Natural Killer cell biology and cell therapy
The group studies the molecular and cellular basis for NK cell differentiation and NK repertoire development in healthy and sick people.
Research in the Malmberg Lab aims at understanding the cellular and molecular mechanism underlying the formation and diversification of human NK cell repertories. A central aspect of these studies is to examine the dynamic tuning of NK cell function by killer cell immunoglobulin-like receptors (KIR) during NK cell differentiation and education.
We develop and use a wide range of single cell technologies, advanced imaging and computational tools to study the regulatory gene circuits involved in shaping the interior of the NK cell with a primary focus on lysosomal signaling.
In more translational efforts, we seek to implement new insights into NK cell biology in clinical trials for patients with advanced cancer.
- INSIDE-NK: Role of inter-organelle communication for effector function
- DIVERSIFY-NK: Functional diversification of human NK cell repertoires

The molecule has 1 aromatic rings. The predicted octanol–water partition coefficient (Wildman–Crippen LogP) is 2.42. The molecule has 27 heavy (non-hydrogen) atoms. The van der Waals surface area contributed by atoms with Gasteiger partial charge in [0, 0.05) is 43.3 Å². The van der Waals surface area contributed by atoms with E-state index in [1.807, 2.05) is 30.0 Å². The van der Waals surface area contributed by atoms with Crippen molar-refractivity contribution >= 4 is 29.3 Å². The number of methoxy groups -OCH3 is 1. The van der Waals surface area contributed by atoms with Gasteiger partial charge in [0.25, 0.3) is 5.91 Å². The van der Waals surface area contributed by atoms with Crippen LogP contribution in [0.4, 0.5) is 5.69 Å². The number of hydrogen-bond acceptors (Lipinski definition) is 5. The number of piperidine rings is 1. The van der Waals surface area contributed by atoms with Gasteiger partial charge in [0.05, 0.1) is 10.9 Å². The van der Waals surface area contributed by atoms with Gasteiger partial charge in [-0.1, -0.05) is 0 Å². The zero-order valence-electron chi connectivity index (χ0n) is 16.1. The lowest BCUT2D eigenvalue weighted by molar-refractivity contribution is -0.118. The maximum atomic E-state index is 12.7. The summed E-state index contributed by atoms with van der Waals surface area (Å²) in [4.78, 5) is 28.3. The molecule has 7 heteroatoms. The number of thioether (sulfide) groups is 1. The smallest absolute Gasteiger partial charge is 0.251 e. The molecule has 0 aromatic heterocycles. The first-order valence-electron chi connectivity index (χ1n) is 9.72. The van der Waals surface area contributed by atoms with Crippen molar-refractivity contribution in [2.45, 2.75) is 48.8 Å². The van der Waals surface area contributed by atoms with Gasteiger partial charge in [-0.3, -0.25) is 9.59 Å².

- SYNTHETIC KILLER: Genetic engineering of iPSC-derived NK cells for off-the-shelf cell therapy
The research group is mainly based at the Norwegian Radium Hospital and Oslo University Hospital/University of Oslo. However, the group has a node at the Karolinska Institutet and maintain strong interactions with three research networks at the Karolinska Institutet: Immunomodulatory Therapies for Autoimmunity and Cancer (IMTAC), Theme Center for Regenerative Medicine and Center for Infectious Medicine (CIM)
The PI and some group members have double affiliation to CIM.
We always want to get in touch with highly motivated students and potential post-docs. If you are interested in doing research within our group please contact the group leader Kalle Malmberg.